First Time Buyers – Look no further
The Lifetime ISA (LISA) was originally introduced by the government in April 2017 and was aimed at the younger generation of savers to help purchase their first home or fund retirement.
Since the launch, the take up has been disappointing and there has already been calls to abolish it from MPs on the Treasury select committee. Although this could be down to the LISAs’ complexity, there are few providers offering it on the open market, so advertisement has been limited.
To be eligible to save using a LISA, you must be aged between 18 and 39. Individuals can contribute up to £4,000 per tax year into the product and the government will add £1 for every £4 saved. The maximum government top up is £1,000 per tax year, which should be credited on a monthly basis.
Like a normal ISA all growth is tax free and you can hold the underling monies in cash or in stocks and shares. The LISA can be held alongside a normal ISA, but total contributions in the relevant tax year into ISAs should not exceed £20,000.
Where they differ are the withdrawal restrictions. If the underlying monies held in the LISA is not used to purchase a first home, or to fund retirement, then any withdrawal prior to age 60 incurs a 25% penalty. For example, if £4,000 is saved and the government boosted it to £5,000, you would end up with £3,750 once the penalty is factored in and you would end up with less than what you would have originally saved.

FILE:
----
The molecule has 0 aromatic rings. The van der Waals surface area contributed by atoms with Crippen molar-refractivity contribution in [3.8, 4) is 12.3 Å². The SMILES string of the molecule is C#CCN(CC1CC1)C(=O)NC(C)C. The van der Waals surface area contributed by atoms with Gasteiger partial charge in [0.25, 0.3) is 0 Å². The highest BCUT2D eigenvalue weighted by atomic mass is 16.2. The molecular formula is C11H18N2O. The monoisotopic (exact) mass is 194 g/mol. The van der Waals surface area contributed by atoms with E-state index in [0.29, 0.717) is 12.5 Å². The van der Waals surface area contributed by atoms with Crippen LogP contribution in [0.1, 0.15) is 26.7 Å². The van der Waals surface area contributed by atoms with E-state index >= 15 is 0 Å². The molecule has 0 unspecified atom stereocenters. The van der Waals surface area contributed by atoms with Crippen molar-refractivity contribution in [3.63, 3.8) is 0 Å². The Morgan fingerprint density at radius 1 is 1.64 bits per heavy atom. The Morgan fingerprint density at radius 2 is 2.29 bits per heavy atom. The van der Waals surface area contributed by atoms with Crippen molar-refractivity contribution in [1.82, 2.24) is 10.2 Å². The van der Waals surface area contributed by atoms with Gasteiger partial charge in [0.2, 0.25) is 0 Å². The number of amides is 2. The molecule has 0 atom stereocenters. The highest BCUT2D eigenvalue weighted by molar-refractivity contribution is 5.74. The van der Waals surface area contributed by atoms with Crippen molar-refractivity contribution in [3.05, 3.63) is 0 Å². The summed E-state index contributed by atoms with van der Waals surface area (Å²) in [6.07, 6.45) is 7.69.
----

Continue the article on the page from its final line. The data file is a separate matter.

Other considerations include the maximum purchase price of the new property (must be less than £450,000) and the product must be held for a minimum of 12 months before it can be used to fund the new house purchase.
This article should not be construed as advice. I’d encourage first time buyers to seriously consider a LISA as a tax planning vehicle however, whether it is suitable will depend upon your personal circumstances. Should you wish to speak to any member of our financial planning team about our tax efficient savings vehicles, please contact our office on 01772 840421.